Once again, de Botton brings a relatable approach to philosophy that makes for an insightful, easy to read work. Obviously not an all-inclusive coverage of the six philosophers chosen, it does provide a novice with a great way to approaching philosophy and makes it easily accessible to the most lay of laymen.I really do enjoy de Botton's style of writing, succinct yet clever and funny. Whether or not this book will fill you with a passion for philosophy or provide consolations for your troubles, it does encourage you to take pause and think about your own life in context of the ideas and approaches of the philosphers. Self-help with a twist.more
This is a well-written quick read. Gives you basic information on the philosophy of men like Nietzsche, Epicurus and Schopenhauermore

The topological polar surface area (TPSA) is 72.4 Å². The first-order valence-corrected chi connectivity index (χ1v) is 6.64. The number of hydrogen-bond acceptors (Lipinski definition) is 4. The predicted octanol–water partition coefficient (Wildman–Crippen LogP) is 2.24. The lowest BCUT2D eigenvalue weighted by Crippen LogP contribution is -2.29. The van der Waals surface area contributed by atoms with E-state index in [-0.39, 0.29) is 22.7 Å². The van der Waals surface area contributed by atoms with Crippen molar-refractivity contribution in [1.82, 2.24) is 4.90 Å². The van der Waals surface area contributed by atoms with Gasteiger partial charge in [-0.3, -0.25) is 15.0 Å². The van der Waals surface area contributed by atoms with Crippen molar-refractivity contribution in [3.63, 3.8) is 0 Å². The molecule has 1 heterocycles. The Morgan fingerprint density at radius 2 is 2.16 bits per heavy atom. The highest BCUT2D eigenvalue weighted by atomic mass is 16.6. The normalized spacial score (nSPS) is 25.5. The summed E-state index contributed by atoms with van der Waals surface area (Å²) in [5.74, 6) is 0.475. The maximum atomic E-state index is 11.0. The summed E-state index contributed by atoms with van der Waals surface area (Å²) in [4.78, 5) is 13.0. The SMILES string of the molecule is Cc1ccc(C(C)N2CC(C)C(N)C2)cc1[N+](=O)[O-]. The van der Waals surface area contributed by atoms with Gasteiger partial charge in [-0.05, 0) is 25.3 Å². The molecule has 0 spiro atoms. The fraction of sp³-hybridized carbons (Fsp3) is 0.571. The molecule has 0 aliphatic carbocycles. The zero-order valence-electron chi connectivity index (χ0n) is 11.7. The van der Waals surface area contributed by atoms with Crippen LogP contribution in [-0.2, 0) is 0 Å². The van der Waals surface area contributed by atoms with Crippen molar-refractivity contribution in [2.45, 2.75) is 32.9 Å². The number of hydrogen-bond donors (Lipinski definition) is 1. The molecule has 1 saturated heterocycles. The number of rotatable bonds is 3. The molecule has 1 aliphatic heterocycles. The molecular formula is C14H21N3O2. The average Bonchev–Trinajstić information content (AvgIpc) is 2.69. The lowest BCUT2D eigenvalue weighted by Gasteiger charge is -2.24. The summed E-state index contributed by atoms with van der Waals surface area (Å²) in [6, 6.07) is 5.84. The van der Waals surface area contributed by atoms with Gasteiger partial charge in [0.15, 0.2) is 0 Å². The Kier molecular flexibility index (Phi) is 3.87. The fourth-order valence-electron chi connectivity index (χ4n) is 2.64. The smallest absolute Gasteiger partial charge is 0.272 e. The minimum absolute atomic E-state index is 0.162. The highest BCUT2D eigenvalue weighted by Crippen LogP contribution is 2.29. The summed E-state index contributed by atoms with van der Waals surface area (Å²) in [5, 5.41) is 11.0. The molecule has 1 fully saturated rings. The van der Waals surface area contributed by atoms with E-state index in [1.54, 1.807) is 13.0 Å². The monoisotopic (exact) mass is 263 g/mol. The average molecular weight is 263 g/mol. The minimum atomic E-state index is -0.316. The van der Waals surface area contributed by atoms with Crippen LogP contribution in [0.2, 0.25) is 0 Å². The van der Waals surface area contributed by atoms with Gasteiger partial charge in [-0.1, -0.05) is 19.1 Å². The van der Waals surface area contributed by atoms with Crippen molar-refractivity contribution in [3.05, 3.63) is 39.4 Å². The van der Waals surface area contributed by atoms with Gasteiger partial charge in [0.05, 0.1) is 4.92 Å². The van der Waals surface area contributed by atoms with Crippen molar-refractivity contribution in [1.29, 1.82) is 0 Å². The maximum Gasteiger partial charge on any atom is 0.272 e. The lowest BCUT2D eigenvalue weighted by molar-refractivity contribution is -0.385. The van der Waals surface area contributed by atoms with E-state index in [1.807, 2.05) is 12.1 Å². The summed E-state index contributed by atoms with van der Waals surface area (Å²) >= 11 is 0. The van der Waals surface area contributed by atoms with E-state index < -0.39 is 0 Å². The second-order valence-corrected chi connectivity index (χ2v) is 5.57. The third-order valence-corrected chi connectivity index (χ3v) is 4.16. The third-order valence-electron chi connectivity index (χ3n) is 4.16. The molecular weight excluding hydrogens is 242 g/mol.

I received this as a gift when leaving school from a teacher I'd really got along with. He knew I was intending to do philosophy at uni, hence the choice of book. Not only was it a nice gesture, the book turned out to be a hell of good read too. What de Botton does with this book is take the thoughts of six different philosophers and show some of their writings can provide consolation for six different sorts of problems that most people deal with in their day-to-day lives- Socrates for unpopularity, Epicurus for not having enough money, Seneca for frustration (anger, sense of injustice etc), Montaigne for inadequacies, Schopenhauer for a broken heart, and Nietzsche for difficulties (tragedies etc). I read a few reviews of this book beforehand and found that, while popular with the general public, de Botton's book was criticised by philosophers for trivialising philosophy and giving the public the wrong impression as to what philosophy is. So I made sure not to let the book give me the impression when I went to uni that philosophy could solve all my personal problems. Having now done some proper philosophy, I can confirm that. This is more like self-help done by philosophers than philosophy. But it seems we should try to do more of that, because it turns out to be damn good self-help. The Consolations of Philosophy is just a fantastic, fascinating and highly useful read. The histories of these six philosophers were very interesting to me, so those alone would have made the book valuable, but even better were the ideas and consolations de Botton extrapolated from the works of these thinkers. They were in some cases, quite exciting and liberating thoughts for me, with my various anxieties. I'd point out which ones I loved most, but quite simply I loved it all with the exception of the chapter on Schopenhauer, whose philosophy, or the portrayals of his philosophy that I have read, I have come across a couple of times now and both times found that I disagree with it strongly. But even then it was highly interesting. So even if The Consolations of Philosophy is just self-help, I found it to be an incredibly fun, inspiring and absorbing read. I'm not sure if I'll read any of de Botton's other stuff, but I certainly don't regret reading this.more